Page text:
Machiavelli's "Discourses on Livy" intended to highlight the virtues of the ancient Roman republic so that contemporary city states could apply those principles and improve their civic vitality. Machiavelli lived during the Italian Renaissance, when intellectuals were interested in reviving the science and art of Greece and Rome. By analyzing the annals of Livy, Machiavelli wanted to prove that the political systems of Rome could also be emulated.
Machiavelli, an avid student of history deeply involved in the politics of his day, believed that the city states of Italy would flourish by implementing the practices of Rome. According to Machiavelli, his contemporaries considered it impossible to emulate ancient political virtue. Thus, he set out to show that the principles underlying the history of the Roman republic are universal; his method for doing so was to write commentaries on the chronicles of the Roman historian Livy.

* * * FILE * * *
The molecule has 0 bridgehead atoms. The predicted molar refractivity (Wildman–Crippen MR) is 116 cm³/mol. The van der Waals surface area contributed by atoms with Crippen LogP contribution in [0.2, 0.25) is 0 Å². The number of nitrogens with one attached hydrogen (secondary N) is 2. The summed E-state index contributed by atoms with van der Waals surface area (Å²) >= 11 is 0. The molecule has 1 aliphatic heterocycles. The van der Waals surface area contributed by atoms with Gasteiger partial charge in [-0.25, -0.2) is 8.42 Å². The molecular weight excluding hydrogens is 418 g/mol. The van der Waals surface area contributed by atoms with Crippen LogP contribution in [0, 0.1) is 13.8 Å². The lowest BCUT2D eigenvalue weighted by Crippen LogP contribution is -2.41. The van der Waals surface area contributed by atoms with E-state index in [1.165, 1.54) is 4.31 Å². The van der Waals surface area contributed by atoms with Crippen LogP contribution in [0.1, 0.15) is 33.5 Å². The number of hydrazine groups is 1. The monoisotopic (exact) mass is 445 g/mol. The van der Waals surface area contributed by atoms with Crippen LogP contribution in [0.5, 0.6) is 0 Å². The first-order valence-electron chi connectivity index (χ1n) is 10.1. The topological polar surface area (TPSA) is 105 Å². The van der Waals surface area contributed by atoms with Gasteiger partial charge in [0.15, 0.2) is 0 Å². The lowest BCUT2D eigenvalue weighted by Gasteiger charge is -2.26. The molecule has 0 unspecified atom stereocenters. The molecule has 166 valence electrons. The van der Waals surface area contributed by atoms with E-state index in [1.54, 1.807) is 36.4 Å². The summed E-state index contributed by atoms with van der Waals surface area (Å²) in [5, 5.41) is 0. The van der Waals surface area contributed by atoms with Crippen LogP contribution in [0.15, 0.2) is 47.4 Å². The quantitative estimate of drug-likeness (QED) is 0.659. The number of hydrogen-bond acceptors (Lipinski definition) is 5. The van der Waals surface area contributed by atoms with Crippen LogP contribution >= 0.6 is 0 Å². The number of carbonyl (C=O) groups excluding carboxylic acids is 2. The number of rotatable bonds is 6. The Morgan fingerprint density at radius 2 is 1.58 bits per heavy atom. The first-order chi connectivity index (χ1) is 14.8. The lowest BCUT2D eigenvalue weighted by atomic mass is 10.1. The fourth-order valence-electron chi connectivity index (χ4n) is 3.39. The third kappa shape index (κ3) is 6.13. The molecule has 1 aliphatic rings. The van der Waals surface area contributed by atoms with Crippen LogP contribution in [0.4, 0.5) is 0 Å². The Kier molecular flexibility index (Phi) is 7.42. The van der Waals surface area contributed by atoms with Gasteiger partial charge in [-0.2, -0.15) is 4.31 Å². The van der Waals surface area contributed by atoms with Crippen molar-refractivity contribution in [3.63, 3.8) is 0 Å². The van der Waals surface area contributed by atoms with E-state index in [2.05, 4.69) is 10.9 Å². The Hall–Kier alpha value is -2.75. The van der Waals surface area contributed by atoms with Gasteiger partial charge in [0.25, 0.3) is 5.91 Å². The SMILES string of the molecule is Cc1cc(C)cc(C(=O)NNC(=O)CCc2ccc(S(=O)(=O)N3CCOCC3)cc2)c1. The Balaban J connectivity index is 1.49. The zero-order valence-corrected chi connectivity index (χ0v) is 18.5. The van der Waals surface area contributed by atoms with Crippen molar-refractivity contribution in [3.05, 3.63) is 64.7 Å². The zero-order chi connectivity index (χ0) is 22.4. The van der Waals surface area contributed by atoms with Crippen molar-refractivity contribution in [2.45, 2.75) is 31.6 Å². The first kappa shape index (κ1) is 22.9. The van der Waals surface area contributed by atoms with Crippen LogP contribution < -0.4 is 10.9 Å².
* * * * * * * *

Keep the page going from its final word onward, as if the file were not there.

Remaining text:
Throughout the discourses, Machiavelli defends the role of civic religion as a way of fostering public virtue and maintaining social order, citing the success of Rome's second ruler, Numa, as a prime example. He stresses the importance of decisive action, asserting that slow decisions are harmful to a state, no matter who makes them. In the last book of the treatise, Machiavelli argues for the capacity for great men to effect enduring change within a republic.